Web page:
When you consider restoring a broken or decayed tooth with a dental crown, you commit to a procedure that requires you to care for the restoration and the underlying tooth. While dental crowns help restore broken, damaged, or decayed teeth with durable tooth caps, they require care specifically with eating, whether you have temporary crowns or permanent crowns on your damaged tooth.
The dental crown procedure entails at least two visits to the Phoenix dentist to prepare your tooth for fixing and receiving temporary crowns over the prepared tooth that remains in your mouth for three weeks. You must revisit the dentist three weeks later when the professional cements the permanent crown over your tooth. Meanwhile, you must endure the restrictions on the foods you can or cannot have with the temporary crowns.
The restrictions imposed upon you include avoiding sticky and chewy foods with the potential to grab and pull at the temporary restoration. In addition, you must avoid biting hard foods that can dislodge the crown or break it. You must eat from the opposite side of the mouth away from the affected tooth and also exercise caution when flossing your teeth by sliding dental floss between teeth instead of lifting the floss out to prevent dislodging of the temporary restoration.
After you get your permanent crown over the tooth, you must avoid foods rich in sugar because they damage your teeth, whether restored or not. Following placement of the permanent crown, you must refrain from eating nuts, crunchy vegetables, fruits, sticky foods, chewing gum, raisins, steak, and dried fruits. The restrictions are merely for the crowned tooth and not the rest of your mouth. You can eat the foods described herein from the other side of your mouth, ensuring you don’t bite with the restored tooth.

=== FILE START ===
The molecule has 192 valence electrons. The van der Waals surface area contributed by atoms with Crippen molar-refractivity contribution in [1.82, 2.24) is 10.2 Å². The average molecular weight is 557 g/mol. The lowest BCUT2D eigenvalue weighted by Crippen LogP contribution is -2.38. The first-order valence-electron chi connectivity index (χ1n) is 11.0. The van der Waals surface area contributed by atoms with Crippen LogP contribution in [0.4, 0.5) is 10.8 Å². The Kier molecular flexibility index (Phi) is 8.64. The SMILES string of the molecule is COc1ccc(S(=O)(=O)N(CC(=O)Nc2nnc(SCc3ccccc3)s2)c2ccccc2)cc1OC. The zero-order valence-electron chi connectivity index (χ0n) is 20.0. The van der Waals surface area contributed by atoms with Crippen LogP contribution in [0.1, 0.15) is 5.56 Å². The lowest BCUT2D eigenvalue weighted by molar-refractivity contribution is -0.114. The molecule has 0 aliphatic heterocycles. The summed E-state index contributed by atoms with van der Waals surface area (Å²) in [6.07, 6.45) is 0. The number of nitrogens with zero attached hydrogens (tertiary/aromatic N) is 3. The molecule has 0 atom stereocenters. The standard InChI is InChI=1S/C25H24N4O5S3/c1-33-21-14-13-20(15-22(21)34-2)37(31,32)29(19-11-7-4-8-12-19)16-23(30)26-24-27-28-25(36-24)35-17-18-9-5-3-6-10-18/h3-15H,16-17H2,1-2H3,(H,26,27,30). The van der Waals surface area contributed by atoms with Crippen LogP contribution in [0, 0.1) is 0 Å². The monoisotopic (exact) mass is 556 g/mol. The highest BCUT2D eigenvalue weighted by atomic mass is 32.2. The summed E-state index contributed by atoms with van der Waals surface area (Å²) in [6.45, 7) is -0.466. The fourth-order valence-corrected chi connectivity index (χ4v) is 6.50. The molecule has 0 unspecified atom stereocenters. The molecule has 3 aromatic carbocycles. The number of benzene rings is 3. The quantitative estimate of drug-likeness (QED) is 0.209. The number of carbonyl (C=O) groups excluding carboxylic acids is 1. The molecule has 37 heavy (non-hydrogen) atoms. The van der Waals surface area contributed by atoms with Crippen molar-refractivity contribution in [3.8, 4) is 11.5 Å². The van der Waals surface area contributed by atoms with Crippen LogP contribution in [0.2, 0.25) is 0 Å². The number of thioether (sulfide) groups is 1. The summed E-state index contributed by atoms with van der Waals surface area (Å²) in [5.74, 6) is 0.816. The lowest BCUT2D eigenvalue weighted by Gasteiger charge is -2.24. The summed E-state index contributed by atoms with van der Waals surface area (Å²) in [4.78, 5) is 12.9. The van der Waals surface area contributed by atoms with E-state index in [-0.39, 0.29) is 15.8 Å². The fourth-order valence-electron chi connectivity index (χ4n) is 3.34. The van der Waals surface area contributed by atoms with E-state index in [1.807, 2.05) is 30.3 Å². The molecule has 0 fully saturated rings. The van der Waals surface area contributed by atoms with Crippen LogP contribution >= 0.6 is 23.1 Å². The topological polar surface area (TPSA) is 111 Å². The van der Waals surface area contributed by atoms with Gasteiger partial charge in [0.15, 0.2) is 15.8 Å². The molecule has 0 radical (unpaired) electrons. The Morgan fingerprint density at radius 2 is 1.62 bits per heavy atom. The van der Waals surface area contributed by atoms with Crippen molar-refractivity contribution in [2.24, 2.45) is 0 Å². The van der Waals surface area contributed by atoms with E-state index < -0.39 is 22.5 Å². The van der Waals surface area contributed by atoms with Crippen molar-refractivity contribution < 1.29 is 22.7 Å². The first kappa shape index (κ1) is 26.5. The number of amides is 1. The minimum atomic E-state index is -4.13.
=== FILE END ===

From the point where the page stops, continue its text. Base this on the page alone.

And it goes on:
You must also exercise care when flossing your teeth and follow the instructions of the dentist near you using similar techniques to floss your teeth as you did with the temporary crowns.
You can inquire with the dental crown provider about the food to eat after a Crown, confident that the professional will not recommend not eating chips with the permanent restoration. However, you must wait for the dental cement to adhere securely to the underlying tooth before you start biting chips with the fixed tooth. Meanwhile, if you cannot hold yourself back, you can eat chips from the other side of your mouth to safeguard your dental crown.
When dentists fix your tooth with a permanent Crown, they use special dental cement to achieve their goal. Although the cement bonds restoration to your tooth and is hardened using ultraviolet light, it requires time to set before you can use the restored tooth, like your remaining teeth.
Initially, the dentist restricts you from eating anything until the anesthesia provided during the restoration wears off to prevent incurring injuries to your mouth and needing additional treatments. The anesthesia requires at least four hours before you feel comfortable eating and chewing foods.
With permanent crowns, you find it beneficial to avoid sticky and hard foods during the initial 24 hours. After that, you can start eating, drinking, and cleaning your tooth. However, you might experience sensitivity and tenderness around the crown during the first few weeks. The sensitivity emanates from the dental work to fix your tooth and remains with you for a few weeks before it subsides. Therefore it helps if you have a diet of soft foods for a few weeks after fixing your tooth.
If you experience excessive pain, bleeding, swelling or reaction to medications the dentist provides, you shouldn’t hesitate to call the Phoenix dentist for assistance as soon as possible.
Although fixing a damaged tooth is not challenging with a dental crown, you must prepare yourself to endure some challenges with the foods you have for a few weeks following the procedure. After that, you can use the restored tooth, remaining careful not to damage porcelain crowns if you have them as restorations.
All Smiles Dental Care provides dental crowns to patients instructing them to follow their instructions stringently to ensure they don’t develop complications with their restored tooth. If you need dental crowns and are apprehensive about when you can eat after fixing your tooth, please arrange a meeting with this practice to educate yourself and receive the restoration over your tooth.